“Depending on when it’s approved and what the rules are at that time, that’s what we’re going to comply with. It’s going to depend on the timing,” he said.

Prior to submitting its application to the department, TMG Partners did about 18 months of outreach to the local community. At least one member of the Presidio Heights Association of Neighbors (PHAN) thinks it helped a lot.

“They have a lot of support here for their project,” said Ron Blatman, a member of PHAN’s board of directors. “They did a lot of outreach early and often. So, right away you’ve got a developer that did a lot of outreach and they were very proactive with the neighbors. They didn’t overreach in the sense that they weren’t grabbing for stuff.”

Blatman noted that TMG Partners could have tried for another 50 units to increase density, but most likely this would have been a case of quantity over quality.

“It’s all well and good to say ‘get more units’ but a lot of times it means you’re building in the same building envelope, which means you get smaller units,” he said. “At the same time you get all of these people saying, which I would agree with, ‘we need more family-sized units in town.’ Every time somebody says ‘we’ll just squeeze more units in,’ what’s the first thing to go? It’s the family-sized units.”

Larry Costello, president of the Jordan Park Improvement Association, also expressed appreciation for the outreach of TMG Partners.

“I have to say that TMG has been pretty receptive and responsive to neighborhood input,” Costello said. “I’m impressed with that.”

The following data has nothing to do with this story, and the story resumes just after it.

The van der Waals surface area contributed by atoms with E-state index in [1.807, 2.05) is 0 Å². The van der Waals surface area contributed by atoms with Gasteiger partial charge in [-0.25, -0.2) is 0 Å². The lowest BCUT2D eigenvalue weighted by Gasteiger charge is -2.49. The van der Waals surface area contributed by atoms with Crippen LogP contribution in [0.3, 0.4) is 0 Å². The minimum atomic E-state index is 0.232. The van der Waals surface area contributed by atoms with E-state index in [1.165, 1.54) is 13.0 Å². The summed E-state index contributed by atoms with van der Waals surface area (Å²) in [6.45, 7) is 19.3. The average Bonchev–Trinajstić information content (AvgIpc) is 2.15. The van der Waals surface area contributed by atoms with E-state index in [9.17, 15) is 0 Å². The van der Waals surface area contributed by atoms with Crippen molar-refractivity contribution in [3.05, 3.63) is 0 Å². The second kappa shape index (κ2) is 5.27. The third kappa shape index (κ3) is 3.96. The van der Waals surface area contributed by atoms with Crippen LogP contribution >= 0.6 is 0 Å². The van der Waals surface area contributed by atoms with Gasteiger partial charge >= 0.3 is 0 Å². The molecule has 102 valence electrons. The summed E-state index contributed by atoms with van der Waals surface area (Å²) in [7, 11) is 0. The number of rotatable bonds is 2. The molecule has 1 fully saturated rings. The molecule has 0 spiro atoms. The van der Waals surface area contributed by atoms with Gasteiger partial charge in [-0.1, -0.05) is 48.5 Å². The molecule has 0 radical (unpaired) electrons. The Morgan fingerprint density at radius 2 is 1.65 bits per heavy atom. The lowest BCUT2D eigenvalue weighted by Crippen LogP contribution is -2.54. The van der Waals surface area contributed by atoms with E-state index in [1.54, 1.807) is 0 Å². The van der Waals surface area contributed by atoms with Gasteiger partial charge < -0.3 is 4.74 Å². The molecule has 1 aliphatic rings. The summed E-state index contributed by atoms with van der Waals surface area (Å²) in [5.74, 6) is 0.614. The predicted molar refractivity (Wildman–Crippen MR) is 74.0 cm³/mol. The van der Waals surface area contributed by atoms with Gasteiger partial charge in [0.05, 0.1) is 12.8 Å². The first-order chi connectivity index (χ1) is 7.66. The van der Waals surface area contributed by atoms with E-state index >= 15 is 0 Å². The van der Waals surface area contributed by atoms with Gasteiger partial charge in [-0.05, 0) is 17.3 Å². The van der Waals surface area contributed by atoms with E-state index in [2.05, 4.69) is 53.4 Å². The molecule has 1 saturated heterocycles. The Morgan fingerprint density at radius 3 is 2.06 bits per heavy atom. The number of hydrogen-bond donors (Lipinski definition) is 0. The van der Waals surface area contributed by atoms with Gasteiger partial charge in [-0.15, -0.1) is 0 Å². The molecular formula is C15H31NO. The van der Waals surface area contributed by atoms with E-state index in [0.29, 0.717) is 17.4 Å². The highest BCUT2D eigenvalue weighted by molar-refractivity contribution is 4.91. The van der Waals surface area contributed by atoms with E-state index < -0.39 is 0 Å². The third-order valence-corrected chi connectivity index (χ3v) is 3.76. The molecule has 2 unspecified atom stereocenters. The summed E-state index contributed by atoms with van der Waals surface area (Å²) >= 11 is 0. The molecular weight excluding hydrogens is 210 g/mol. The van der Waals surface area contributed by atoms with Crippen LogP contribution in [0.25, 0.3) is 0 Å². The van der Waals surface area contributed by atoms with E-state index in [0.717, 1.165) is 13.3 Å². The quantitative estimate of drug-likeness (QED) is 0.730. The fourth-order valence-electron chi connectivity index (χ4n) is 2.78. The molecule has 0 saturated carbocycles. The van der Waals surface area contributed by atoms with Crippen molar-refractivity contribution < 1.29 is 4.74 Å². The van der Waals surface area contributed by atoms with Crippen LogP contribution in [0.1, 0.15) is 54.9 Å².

Field explained that sitting down with the neighbors and understanding how they viewed the character of the area was very helpful in informing their design.

“I think it’s always important to do community outreach,” Field said. “You learn a lot listening to people. We typically try to undertake extensive community outreach before we come up with a plan or an idea because we think we’re going to learn something and end up with a better project in that process.”

1 reply »

  1. You did not include any comment about the withdrawal of services to the community, especially thecelderly, that CPMC/Sutter has “accomplished@ with this plan: in the Marshall Hale building, Swindell’s Alzheimer’s Unit, a soecialized and badly needed 25 bed residential facility is being shut down, and over 100 post acute (rehab) nursing home beds have been shut down at the Marshall Hale and old Children’s hospital sites in the past few years. These services are being permanently cut and are not included in future building and renovation plans. These services are needed by the people of San Francisco, but CPMC/Sutter, altho a non profit corporation, doesn’t seem to care. It is not profitable for them. The corporation is not behaving as a friend of San Franciscans, although its sophistivated marketing says otherwise. Note that the State Department of Justice has an anti-trust suit against CPMC/Sutter for raising the cost of health care in Northern California.